Posted: 28 / 06 / 2019

It’s fair to say life supporting Blackpool has been a bit like a ride on the famous Big One in the towns Pleasure Beach. As recently as 2010 the club earnt promotion to the Premier League and was 8th at the turn of the year before taking a downward spiral 2nd half of the season that them relegated on the very last day. Despite amassing 39 points and earning a league double over Liverpool, a tally that would see you safe in most seasons, no one could have quite predicted the effects this season would have on the club.

It is widely acknowledged the wealth that can be earnt from even a single season in the Premier League and Blackpool was no different. They earnt £21m that season (or was it £32m? more on that later), followed by £16m and £6m as they benefited from Premier League parachute payments, almost making an immediate return in 2012 narrowly losing in the Play-Off final. Once the parachute payments ended the profits kept on coming, £9m in 2014 and £7.5m in 2015. However, the 2015 season saw relegation to League One, and just a year later the Seasiders were back in the bottom tier of English football.

Nothing untoward there you might say. Yes, ok you wouldn’t expect a club to slide the entire length of the Football League pyramid in six years (but they were in the bottom division as recently as 2001). And unlike most, they were making profits and they owned their own recently redeveloped stadium which includes a 4-star hotel and office space rented out to the local NHS. This was an asset they were able to use 365 days of the year, alongside the training ground – but the less said about that the better!

This doesn’t suggest any reason for the fans to have hatred toward owner Owen Oyston, the man who bought them for £1 in 1986 on the brink of financial ruin and helped facilitate this roller coaster ride to the Premier League. However, that season in the Premier League had huge consequences.

That profit of £21m, was after a director’s bonus was paid of £11m, which wasn’t overly popular with the Tangerine faithful. At the same time Charlie Adam, one of the players instrumental in the club reaching the Premier League, had to go to court with 3 other players just to get contractual bonuses paid to them. Despite the profits earnt, the training ground was that bad one season that Manager, Gary Bowyer, felt the need to pay for his own training facilities in Preston so they didn’t have to use the clubs.

You are also guaranteed to alienate yourself to the fans when you attempt to sue some of them, and your son and fellow director send abusive messages to another. Throw in their relegation season from the Championship when on the morning of the first game of the season they had 9 players registered and you can see why fans were unhappy about how the club was being run.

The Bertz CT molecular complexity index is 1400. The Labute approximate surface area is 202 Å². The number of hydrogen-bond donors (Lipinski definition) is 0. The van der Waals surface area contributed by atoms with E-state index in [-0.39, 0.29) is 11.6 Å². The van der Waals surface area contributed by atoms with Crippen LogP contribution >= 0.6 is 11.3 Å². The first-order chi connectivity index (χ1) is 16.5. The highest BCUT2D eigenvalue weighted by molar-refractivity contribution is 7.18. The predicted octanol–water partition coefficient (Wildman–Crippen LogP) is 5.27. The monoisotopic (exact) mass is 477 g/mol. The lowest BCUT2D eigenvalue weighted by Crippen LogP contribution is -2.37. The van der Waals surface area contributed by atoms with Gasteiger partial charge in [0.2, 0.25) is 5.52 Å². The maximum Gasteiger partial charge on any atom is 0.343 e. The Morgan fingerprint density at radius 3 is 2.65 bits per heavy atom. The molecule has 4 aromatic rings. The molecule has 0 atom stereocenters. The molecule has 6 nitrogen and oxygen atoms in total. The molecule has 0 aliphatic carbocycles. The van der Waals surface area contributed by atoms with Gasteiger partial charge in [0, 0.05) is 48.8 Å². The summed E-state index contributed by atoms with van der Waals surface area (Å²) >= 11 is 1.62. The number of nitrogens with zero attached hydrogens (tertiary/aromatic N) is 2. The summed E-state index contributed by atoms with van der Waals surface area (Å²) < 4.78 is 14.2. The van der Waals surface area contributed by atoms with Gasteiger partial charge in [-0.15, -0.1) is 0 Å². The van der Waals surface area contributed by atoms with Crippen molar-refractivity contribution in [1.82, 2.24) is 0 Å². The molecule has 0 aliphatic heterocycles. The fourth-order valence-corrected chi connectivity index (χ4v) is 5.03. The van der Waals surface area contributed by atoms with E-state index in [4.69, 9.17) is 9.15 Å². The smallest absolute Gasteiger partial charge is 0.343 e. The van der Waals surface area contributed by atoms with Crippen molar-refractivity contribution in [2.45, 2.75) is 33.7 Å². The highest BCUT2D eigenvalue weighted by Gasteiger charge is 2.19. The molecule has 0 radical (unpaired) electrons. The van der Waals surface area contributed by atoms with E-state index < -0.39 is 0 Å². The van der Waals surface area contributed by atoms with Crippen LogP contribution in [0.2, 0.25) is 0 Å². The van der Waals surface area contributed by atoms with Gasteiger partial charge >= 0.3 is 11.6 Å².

Eventually, enough was enough and in 2015 they began a boycott. Attendances plummeted, fans would not give the club a single penny. No replica shirts and no ticket money and it got that extreme that fans wouldn’t event attend away games if you couldn’t buy the ticket at the home club, as Blackpool would earn 5% from any sales they carried out.

As well as the Oystons, there was a 20% shareholder called Valeri Belokon, who was also unhappy with the Oystons running of the club and took them to court arguing their actions had unfairly prejudiced the minority shareholders. All in all, a court judged in 2017 that on top of the £11m salary, a further £15.7m of other payments to related companies had been made meaning £26.7m had been stripped from the club. The Oystons had to pay this £26.7m to Belokon plus his initial investment for his 20% stake of £4.5m. £10m was paid but on the 13th February 2019 with the balance still owed, the club was placed into receivership so that the assets could be sold, and the monies paid to Belokon.

This was a momentous day for the club as the Oystons 30 odd year reign was over. The receivers appointed an interim board who, with the help of Sedulo, proved to the Football League that the standard 12-point penalty for entering an insolvency act should not be applied by demonstrating they had the cash to fulfil their fixtures to the end of the season.

On Saturday 9th March the boycott was officially over, almost 16,000 fans packed into Bloomfield Road to celebrate. Being lucky enough to be there that day, you couldn’t help but be bowled over by the passion and the pride they have in their club and see the massive importance football clubs play in the local community. They certainly could be forgiven for the pitch invasion after the last-minute equaliser as the emotions of the last 4 years and beyond came out simultaneously in one moment.

So, what does the future hold? A walk around the ground shows what a big club this is in English football. Stanley Matthews shot the club to fame with that FA Cup final in 1953 that bore his name. You can’t forget Stan Mortensen who scored a hattrick that day but who does have a statue outside the ground. Then there is Alan Ball who won the World Cup for England whilst still at Blackpool and Jimmy Armfield, who has a stand named after him at Bloomfield Road, was also a member of that 1966 squad.

This is a club steeped in history and the last 10 years have been as turbulent as they come. With the recent announcement of Simon Sadler as the owner, a boyhood fan now based in Hong Kong, the fans can look forward to the next chapter in their history.

Most importantly, no matter what results are on the pitch next season, the fans have their club back.